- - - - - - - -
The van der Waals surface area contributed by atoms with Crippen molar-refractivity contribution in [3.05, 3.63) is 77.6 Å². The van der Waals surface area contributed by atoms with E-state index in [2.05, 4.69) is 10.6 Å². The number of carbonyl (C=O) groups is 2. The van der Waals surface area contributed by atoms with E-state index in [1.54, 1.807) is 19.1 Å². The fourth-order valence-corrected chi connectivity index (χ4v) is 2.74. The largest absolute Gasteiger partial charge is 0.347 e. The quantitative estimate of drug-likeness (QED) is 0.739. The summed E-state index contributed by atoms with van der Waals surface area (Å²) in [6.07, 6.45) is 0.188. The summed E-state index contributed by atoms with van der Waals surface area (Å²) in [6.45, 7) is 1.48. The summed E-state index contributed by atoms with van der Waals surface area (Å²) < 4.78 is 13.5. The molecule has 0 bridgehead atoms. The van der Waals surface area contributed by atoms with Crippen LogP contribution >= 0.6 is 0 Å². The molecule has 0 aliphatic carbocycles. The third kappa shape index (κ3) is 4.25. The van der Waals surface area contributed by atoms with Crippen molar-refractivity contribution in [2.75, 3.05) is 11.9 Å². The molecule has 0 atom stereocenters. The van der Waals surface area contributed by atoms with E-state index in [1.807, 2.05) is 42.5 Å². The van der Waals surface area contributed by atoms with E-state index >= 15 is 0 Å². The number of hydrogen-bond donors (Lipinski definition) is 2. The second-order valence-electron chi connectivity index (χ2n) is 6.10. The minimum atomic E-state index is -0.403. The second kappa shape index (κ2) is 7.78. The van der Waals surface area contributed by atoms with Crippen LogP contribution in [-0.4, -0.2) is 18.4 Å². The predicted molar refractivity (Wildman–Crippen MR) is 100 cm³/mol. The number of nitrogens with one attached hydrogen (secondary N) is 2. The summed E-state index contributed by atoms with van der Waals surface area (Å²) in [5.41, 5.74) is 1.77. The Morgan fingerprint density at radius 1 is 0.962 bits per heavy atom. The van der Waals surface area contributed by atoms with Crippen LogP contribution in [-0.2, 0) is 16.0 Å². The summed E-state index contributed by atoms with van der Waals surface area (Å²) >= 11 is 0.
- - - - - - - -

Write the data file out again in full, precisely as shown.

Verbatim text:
The van der Waals surface area contributed by atoms with Crippen molar-refractivity contribution in [3.05, 3.63) is 77.6 Å². The van der Waals surface area contributed by atoms with E-state index in [2.05, 4.69) is 10.6 Å². The number of carbonyl (C=O) groups is 2. The van der Waals surface area contributed by atoms with E-state index in [1.54, 1.807) is 19.1 Å². The fourth-order valence-corrected chi connectivity index (χ4v) is 2.74. The largest absolute Gasteiger partial charge is 0.347 e. The quantitative estimate of drug-likeness (QED) is 0.739. The summed E-state index contributed by atoms with van der Waals surface area (Å²) in [6.07, 6.45) is 0.188. The summed E-state index contributed by atoms with van der Waals surface area (Å²) in [6.45, 7) is 1.48. The summed E-state index contributed by atoms with van der Waals surface area (Å²) < 4.78 is 13.5. The molecule has 0 bridgehead atoms. The van der Waals surface area contributed by atoms with Crippen LogP contribution >= 0.6 is 0 Å². The molecule has 0 aliphatic carbocycles. The third kappa shape index (κ3) is 4.25. The van der Waals surface area contributed by atoms with Crippen molar-refractivity contribution in [2.75, 3.05) is 11.9 Å². The molecule has 0 atom stereocenters. The van der Waals surface area contributed by atoms with E-state index in [1.807, 2.05) is 42.5 Å². The van der Waals surface area contributed by atoms with E-state index >= 15 is 0 Å². The number of hydrogen-bond donors (Lipinski definition) is 2. The second-order valence-electron chi connectivity index (χ2n) is 6.10. The minimum atomic E-state index is -0.403. The second kappa shape index (κ2) is 7.78. The van der Waals surface area contributed by atoms with Crippen LogP contribution in [-0.4, -0.2) is 18.4 Å². The predicted molar refractivity (Wildman–Crippen MR) is 100 cm³/mol. The number of nitrogens with one attached hydrogen (secondary N) is 2. The summed E-state index contributed by atoms with van der Waals surface area (Å²) in [5.41, 5.74) is 1.77. The Morgan fingerprint density at radius 1 is 0.962 bits per heavy atom. The van der Waals surface area contributed by atoms with Crippen LogP contribution in [-0.2, 0) is 16.0 Å². The summed E-state index contributed by atoms with van der Waals surface area (Å²) >= 11 is 0.